Besides, by your logic, if one should be "able to afford" $80,000 to replace the motor in a $160,000 vehicle, the equivalent to "afford" to replace an engine or a battery pack in a $50k car would be $25,000, which is a much more realistic cost estimate either for a full engine replacement or a full battery replacement.  And instead of worrying about having to "baby it," with an electric all you have to do to avoid the issue is plug it in.  It's an electric car for god sakes, why wouldn't you?

DCFusor's picture

Of course, where I live, people would laugh their asses off at some paper pushing fucknut who would actually buy a new crate engine and then pay someone else to install it. They'd just rip the sucker down, fix what was broken, and be back on the road for a few hundred tops in a few hours - even if they had to srouncge some junkyard parts to hit budget (so there was enough left over for the beer and whiskey, we don't do hookers and blow so much here).  What losers people have become!  Can't even maintain the stuff you depend on to stay alive?  Wow, now that's a manly man.

redpill's picture

Well shit, you have to BUY the crate engine?  You pussy, depending on other people to make engines for you.  Why not mine the ore yourself, cast the block and cylinders and all the parts, make the hoses, hell go drill the fuckin oil for all the plastic parts.  What a vagina you are, depending on others.  I bet you didn't even build your own goddamn house did you?  You SLAVE!

FeralSerf's picture

Did I quote GM crate motor prices or are you making that up?

A sane person would expect that it costs more to fix a Bentley than a $10,000 econobox.

trav7777's picture

the W12 isn't hand built for fkin Bentley; that car and its engine source from the VW Phaeton.  Same car, different panels and interior and the Bent gets 2 turbos.

$80k is ridic bc the Bent is only a $180k car or so.

redpill's picture

$80k was the CHEAP way to do it with a donor engine from a Phaeton.  Even so, you realize what is required to take the W12 from a Phaeton, revamp the internals to handle forced induction, add the twin turbos, fit it into the engine bay of a Continental GT with all the unique Bentley bits, and then actually get it to run reliably?  Stop and think about that for a minute!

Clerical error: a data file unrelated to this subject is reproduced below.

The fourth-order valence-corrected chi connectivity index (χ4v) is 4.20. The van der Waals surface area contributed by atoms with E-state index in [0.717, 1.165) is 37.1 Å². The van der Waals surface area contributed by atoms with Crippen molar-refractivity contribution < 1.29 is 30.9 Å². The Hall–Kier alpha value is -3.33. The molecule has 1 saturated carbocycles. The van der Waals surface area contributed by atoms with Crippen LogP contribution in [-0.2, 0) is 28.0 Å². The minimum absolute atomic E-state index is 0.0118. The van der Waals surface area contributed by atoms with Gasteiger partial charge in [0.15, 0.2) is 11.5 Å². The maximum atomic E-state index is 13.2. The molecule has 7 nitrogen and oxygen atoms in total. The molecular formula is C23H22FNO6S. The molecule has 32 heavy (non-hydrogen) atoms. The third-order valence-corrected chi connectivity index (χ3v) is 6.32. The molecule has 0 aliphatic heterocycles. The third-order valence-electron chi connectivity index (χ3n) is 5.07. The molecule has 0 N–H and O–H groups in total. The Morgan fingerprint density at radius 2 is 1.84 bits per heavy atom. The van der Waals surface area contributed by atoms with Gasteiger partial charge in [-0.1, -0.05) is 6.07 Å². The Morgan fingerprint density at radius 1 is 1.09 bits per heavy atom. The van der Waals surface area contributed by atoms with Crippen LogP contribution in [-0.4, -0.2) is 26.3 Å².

Esso's picture

The EV1 was visionary because it was designed by AeroVironment, not the turds at GM. The EV1 was the most efficient car ever in production. It was truly amazing, and the powertrain could've been put in any GM vehicle, not just the 2-seater. They did make some EV1-based S-10 PUs.

The MFers at GM have been trying to drive a stake through the heart of EVs since the early 70s.

redpill's picture

Correct sir!  Please try to talk some sense into DCFusor below.

DCFusor's picture

The reason the EV1 died is because it was so hugely expensive it wasn't funny.  GM wouldn't sell one, because no one would have paid the couple hundred K they really did cost - not an inflated number that includes NRE like the one people toss around for the Volt, either.  No, it wouldn't have driven a "Real" car, not enough HP or range in a heavy modern, quiet car.

 

Further, they were noisy, whiney, unsafe cars - too many trade-offs had to be made to do it at all then.  Now we can do it right, and the Volt is that result.

redpill's picture

Funny, because no one is buying the Volt, either. Other than the taxpayers of course, who didn't have a choice. The Volt is still too expensive for what it is.

The EV1 didn't die, it was killed. It was a limited production run that WAS a leapfrog in technology, a model for future electric vehicles that GM foolishly decided not to pursue (they could have gotten the jump on Honda and Toyota if they had). You should expect to see drawbacks in leapfrog technology. The reason the Volt is not leapfrog technology is precisely because it didn't stretch the boundaries, it doesn't offer anything truly new to the marketplace. It's a hybrid with slightly more emphasis on a low range pure electric mode than a Prius. The Volt drawbacks are not because of daring new technology, but because of stupid design. The prohibitively small pure-electric range and speed limitations means most drivers are going to use gas in the thing and wind up having to go to the gas station AND plug it in. It's the worst of both worlds instead of the best. It's not visionary, it's not game-changing, it's not boundary expanding, it's not anything except a poorly conceived product that only made it to production because the greenies in the federal government demanded it in exchange for saving a company that had been poorly run for decades.

battle axe's picture

redpill: What about battery life? You charge it and charge it, doesn't the battery lose it's ability to hold a charge over time like say 5 yrs-10yrs? Then how do you sell it? Doesn't replacing the battery cost a lot of money? I ask this because I do not know, not to be a pain in the ass, but have heard various stories about the battery life problem.